For example, if we discover that those who have suffered from a stroke recover significantly better and faster (and at lower cost) if chiropractic care is provided in addition to their medical rehabilitation, and this becomes widely publicized, then it won't take long for the public, health care providers and government to demand that this become available to all stroke victims.
Alternatively, if we demonstrate that pregnant women deliver easier, safer and with less medical interventions if they also receive chiropractic care during their pregnancy, and this becomes widely known as solid scientific fact, then it won't take long for all pregnant women and their health care providers to want and recommend they receive chiropractic care throughout their pregnancy.
What challenges do you see for our profession? Our profession has traditionally not supported scientific research. We have little organized research fundraising in place, no united research agenda and very limited research career pathways for those interested in conducting research. I see this as a major challenge for our profession, and if I can make a difference in this regard, I will do anything within my powers to do so.
It is my personal opinion that without research in the prenatal and pediatric arena, there are some groups who would like to see chiropractors not have access to this population group. Your thoughts? There is nothing that upsets me more! So much so that we are now instigating three different projects with children, and I am in touch with pediatricians keen to do research with newborns and babies.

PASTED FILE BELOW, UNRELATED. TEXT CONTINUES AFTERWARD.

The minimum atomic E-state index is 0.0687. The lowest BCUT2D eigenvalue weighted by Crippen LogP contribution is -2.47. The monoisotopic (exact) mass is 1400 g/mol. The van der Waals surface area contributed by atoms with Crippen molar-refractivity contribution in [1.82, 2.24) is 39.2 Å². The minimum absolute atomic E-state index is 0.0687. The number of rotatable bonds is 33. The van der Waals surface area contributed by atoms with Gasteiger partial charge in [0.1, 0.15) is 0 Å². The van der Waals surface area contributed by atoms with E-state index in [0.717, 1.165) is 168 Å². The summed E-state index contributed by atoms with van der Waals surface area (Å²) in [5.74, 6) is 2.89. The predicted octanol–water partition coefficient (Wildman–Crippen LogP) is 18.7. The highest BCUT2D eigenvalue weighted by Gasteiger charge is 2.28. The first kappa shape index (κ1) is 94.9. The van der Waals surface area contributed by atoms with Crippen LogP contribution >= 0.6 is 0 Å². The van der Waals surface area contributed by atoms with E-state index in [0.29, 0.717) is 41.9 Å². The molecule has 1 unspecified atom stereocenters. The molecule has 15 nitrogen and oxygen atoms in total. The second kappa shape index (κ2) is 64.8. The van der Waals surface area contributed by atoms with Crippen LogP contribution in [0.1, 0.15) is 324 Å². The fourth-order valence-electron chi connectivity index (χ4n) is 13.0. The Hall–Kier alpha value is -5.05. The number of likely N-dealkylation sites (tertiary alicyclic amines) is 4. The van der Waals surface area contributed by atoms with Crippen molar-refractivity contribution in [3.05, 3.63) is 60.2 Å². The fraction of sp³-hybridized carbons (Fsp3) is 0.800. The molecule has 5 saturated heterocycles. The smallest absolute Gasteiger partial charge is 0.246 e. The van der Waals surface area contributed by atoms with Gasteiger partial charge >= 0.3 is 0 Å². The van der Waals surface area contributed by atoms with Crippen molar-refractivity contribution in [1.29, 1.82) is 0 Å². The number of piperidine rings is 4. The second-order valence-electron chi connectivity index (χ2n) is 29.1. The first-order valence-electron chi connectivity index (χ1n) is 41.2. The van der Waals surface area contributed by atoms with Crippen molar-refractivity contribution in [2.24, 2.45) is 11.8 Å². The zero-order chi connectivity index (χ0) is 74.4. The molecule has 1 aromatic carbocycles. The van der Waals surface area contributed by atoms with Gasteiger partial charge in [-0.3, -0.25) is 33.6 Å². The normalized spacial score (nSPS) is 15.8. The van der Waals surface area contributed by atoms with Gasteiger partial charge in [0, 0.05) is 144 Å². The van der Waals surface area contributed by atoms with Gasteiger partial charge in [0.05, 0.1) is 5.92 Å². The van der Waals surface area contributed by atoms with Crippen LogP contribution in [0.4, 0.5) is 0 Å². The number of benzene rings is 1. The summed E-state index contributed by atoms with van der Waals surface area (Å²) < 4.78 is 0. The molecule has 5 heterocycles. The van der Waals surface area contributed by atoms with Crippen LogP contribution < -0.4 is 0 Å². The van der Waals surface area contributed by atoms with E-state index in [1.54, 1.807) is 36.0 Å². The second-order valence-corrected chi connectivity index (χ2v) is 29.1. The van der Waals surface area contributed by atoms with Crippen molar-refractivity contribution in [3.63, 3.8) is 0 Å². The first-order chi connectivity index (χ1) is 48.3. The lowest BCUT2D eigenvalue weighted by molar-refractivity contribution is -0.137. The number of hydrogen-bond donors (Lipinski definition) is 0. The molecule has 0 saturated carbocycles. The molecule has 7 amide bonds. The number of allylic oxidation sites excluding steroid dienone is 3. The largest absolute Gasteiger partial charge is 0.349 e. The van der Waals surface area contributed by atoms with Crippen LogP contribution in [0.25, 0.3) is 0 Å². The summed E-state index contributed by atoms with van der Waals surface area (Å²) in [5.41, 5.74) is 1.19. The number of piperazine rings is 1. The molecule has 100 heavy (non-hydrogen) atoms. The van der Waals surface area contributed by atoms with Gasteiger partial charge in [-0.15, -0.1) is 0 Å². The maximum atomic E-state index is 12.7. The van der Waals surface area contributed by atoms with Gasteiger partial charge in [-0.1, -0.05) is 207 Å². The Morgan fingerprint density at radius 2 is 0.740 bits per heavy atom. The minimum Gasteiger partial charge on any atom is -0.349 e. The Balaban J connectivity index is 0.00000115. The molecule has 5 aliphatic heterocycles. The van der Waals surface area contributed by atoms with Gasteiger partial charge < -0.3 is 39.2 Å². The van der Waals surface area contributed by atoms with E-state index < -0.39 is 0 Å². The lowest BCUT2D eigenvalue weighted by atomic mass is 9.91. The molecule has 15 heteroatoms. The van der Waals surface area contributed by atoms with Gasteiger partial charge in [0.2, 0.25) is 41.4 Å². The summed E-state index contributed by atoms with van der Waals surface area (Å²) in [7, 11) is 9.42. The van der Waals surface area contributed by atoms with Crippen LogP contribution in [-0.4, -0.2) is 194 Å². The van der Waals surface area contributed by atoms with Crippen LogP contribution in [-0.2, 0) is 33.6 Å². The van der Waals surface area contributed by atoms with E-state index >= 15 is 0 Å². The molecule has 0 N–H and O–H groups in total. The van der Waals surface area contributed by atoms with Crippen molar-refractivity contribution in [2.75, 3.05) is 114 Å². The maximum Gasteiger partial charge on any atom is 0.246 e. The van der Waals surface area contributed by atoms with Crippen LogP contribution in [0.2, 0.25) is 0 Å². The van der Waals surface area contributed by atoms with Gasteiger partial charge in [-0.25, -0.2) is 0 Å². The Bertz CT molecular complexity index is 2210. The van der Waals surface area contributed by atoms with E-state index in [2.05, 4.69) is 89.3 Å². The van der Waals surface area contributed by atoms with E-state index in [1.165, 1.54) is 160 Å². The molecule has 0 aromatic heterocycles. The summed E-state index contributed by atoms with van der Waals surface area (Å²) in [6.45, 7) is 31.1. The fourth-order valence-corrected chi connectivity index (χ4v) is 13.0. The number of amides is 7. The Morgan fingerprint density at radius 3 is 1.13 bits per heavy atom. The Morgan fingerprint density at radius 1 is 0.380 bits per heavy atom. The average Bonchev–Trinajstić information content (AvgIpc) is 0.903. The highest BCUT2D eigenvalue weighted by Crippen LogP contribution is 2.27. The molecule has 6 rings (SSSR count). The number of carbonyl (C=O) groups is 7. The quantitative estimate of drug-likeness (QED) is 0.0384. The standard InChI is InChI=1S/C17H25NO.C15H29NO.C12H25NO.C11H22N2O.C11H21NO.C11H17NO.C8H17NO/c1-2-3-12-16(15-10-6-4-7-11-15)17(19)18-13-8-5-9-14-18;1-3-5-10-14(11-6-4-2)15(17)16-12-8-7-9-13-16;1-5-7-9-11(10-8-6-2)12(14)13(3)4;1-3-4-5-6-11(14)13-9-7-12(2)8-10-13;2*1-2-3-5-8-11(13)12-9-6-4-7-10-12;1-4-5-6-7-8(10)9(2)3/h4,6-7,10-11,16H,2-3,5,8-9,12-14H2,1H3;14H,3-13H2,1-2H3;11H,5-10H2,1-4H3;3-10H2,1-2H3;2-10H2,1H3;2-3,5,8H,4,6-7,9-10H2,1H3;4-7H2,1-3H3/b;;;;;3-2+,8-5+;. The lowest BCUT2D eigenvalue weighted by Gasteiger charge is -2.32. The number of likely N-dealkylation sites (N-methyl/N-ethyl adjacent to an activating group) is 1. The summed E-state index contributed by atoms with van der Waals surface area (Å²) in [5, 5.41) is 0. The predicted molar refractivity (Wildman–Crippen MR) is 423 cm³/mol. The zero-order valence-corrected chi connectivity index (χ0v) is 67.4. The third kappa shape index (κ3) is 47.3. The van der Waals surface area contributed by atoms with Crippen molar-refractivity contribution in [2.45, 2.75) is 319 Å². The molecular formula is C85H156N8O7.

I fully agree – if we do not fund and conduct research showing chiropractic care benefits babies and children, it is possible we will lose the right to care for them. If anyone is keen to help our research efforts, please get in touch with us.
I always thought as a practicing chiropractor that research was important. In a simple way, I started donating ("one adjustment a month") to nonprofit chiropractic organizations and conducted annual events to fundraise for studies. Looking back at my 30 years of practice, I have been blessed to raise over tens of thousands of dollars.
Imagine if each one of us would consider just donating one adjustment a month for research; what a future our profession would promise!
To learn more about Dr. Heidi's research program, email her at or visit www.haavikresearch.com to learn more about Dr. Heidi, her research team and their ongoing efforts to conduct and support chiropractic research.